If you want to read reactions to Malu's articles, simply type "Malu Fernandez" in Google. Trust me, they can get really nasty and I'm sure they'd give any reader a good laugh. I hope she learned her lesson. But everyone is waiting for her apology. And until she gives it, I don't think we will hear the last of this Malu Fernandez fiasco. I join the blogging community in expressing my indignation.

Technorati Tags: , , , , ,

Sunday, August 12, 2007

China: Cruise along the Lijiang River in Guilin

A trip to Guilin would not be complete without a cruise along the Lijiang River. We had a fantastic cruise along the Lijiang River today! The picturesque karst landscape was simply spectacular despite it being a cloudy day.

Our group left downtown Guilin at about 8:15 a.m. and was at the wharf 45 minutes later. I was surprised to see so many cruise ferries waiting. There were just so many tourists, both local and foreign! Cruise ferries in fact left almost every 5 to 10 minutes. The trip down the river would take about five hours. Buffet lunch is prepared and served on board.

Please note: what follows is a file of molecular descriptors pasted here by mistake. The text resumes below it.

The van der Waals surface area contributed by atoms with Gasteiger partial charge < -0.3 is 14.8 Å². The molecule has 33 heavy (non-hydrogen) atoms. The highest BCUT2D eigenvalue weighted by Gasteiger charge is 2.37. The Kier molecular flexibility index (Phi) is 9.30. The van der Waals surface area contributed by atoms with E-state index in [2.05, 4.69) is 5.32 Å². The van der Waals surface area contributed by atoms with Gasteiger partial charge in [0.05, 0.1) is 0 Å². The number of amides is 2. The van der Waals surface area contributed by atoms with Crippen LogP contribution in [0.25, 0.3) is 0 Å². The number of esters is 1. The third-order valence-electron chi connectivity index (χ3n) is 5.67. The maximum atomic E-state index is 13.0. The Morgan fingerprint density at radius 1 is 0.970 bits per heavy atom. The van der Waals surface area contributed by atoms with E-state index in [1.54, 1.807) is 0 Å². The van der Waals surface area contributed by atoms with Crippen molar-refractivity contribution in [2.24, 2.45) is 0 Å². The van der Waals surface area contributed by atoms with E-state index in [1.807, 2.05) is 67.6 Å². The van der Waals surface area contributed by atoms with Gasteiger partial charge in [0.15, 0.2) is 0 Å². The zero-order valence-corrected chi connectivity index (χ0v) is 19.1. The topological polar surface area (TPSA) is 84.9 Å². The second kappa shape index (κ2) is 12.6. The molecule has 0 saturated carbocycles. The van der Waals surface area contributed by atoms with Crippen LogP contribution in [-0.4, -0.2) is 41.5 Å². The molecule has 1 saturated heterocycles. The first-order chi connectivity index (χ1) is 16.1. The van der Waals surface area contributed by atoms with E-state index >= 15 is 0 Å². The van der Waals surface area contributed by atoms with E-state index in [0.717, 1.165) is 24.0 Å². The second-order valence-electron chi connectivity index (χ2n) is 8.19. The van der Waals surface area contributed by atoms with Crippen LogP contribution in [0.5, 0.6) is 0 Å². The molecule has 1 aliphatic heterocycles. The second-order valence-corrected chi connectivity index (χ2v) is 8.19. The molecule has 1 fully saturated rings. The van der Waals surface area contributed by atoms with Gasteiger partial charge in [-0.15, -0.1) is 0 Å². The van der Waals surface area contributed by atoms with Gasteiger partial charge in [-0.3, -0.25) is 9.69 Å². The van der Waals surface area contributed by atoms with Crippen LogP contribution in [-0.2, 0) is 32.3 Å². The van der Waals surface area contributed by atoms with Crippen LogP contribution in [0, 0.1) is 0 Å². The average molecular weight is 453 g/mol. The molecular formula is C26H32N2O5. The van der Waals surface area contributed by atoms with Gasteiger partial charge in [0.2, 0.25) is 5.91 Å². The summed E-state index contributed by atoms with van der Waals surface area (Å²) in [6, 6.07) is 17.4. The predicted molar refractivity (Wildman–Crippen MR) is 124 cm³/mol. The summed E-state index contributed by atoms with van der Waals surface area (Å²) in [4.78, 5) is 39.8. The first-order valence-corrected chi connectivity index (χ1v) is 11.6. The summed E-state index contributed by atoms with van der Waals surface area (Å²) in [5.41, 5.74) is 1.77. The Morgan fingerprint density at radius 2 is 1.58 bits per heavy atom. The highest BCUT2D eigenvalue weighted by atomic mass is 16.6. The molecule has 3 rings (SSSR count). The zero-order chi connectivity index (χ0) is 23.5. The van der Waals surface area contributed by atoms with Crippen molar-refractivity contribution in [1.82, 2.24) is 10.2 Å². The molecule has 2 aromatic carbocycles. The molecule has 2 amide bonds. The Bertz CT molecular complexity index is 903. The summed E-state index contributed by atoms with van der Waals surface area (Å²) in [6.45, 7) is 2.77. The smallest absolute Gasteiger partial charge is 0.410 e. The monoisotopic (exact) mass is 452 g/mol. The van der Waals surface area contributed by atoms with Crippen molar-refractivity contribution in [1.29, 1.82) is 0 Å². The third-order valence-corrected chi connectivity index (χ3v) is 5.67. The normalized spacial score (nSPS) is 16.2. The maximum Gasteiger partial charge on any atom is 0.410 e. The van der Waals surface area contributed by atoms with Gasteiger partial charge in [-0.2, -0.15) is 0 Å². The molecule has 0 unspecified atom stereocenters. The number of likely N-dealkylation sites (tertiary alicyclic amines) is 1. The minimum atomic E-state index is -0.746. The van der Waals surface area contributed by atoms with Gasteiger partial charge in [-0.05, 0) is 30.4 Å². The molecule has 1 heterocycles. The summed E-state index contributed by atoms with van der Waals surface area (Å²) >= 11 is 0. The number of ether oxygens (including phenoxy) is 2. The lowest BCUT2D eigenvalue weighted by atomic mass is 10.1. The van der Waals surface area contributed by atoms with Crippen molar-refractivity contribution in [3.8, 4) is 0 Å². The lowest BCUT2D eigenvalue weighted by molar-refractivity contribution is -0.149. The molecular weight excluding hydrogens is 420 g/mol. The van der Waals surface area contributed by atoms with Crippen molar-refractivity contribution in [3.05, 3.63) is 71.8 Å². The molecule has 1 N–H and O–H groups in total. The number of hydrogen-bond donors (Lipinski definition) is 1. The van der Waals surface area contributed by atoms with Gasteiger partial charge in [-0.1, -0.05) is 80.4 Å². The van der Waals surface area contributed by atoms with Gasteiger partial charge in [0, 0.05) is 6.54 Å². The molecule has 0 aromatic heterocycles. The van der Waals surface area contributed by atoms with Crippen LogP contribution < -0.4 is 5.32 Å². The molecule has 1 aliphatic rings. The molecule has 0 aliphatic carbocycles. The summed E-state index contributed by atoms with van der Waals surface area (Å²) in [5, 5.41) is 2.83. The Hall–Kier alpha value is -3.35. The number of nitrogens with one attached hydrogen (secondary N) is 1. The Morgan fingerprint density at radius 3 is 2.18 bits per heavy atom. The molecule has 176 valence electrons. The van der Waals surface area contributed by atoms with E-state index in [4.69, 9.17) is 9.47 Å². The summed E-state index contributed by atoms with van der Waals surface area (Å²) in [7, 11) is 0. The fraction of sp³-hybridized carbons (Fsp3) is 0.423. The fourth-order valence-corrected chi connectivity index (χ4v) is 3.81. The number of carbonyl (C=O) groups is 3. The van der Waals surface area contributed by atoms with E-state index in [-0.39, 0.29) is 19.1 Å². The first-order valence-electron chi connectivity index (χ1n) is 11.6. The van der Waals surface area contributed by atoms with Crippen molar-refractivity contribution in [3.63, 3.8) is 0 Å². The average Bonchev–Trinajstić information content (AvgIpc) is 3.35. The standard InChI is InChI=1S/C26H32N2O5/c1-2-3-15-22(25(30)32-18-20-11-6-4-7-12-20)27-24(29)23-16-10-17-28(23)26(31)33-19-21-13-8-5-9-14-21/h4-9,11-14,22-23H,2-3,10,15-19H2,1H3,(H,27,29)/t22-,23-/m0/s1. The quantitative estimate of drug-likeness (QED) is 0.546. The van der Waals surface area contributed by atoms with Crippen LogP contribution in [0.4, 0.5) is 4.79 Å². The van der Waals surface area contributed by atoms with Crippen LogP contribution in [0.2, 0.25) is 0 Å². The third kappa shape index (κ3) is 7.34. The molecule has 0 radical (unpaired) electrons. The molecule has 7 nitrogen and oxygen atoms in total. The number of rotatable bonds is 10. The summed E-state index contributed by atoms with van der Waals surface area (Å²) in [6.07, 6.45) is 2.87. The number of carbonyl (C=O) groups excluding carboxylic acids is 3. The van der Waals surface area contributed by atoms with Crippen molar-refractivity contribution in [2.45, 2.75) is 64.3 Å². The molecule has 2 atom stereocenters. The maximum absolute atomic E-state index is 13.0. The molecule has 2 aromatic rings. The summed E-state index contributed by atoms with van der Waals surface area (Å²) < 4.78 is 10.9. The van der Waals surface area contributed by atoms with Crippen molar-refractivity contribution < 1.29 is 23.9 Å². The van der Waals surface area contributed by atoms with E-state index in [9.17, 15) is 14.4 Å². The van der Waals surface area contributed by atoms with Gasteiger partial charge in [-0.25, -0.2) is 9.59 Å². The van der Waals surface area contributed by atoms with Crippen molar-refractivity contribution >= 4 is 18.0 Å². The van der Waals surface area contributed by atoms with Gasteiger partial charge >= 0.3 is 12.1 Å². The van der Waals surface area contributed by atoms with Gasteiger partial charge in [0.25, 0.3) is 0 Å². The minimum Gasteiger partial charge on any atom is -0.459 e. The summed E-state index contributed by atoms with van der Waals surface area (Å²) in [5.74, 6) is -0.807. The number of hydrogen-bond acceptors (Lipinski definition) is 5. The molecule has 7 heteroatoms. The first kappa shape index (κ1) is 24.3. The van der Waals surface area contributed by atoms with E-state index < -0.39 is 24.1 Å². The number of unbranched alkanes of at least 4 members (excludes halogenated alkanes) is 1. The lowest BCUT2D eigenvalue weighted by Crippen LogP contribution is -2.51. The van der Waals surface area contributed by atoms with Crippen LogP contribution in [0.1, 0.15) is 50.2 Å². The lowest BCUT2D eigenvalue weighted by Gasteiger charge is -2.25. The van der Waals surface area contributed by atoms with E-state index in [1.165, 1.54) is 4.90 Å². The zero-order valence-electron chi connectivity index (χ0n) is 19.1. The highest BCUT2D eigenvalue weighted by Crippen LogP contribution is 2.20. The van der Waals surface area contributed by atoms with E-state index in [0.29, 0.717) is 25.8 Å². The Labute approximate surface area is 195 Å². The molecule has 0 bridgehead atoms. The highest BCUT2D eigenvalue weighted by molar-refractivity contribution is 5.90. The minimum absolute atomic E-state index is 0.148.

It was drizzling when we left the wharf. But that did not hamper us from proceeding to the roof deck of the ferry to enjoy the great scenery. Indeed, this is a highly-recommended tour which one must include in a China itinerary. In fact, the Lijiang River Scenic Zone is in the China tentative list for UNESCO World Heritage inscription. I'm sure the scenes from the Lijiang River below which I uploaded in YouTube will definitely whet your travel appetite.

Despite the fact that I wanted to sit down and relax in the air-conditioned area below, I just could not leave the roof deck since every curve and turn along the river offered new surprises and better views. Observing the daily life along the river was a very enriching experience. And it was amusing seeing how vendors sold their wares on a higher level because they would try to catch the ferries, rowing their rafts towards us and hooking them to the cruise boats as soon as they made contact so that they could sell their wares to the passengers.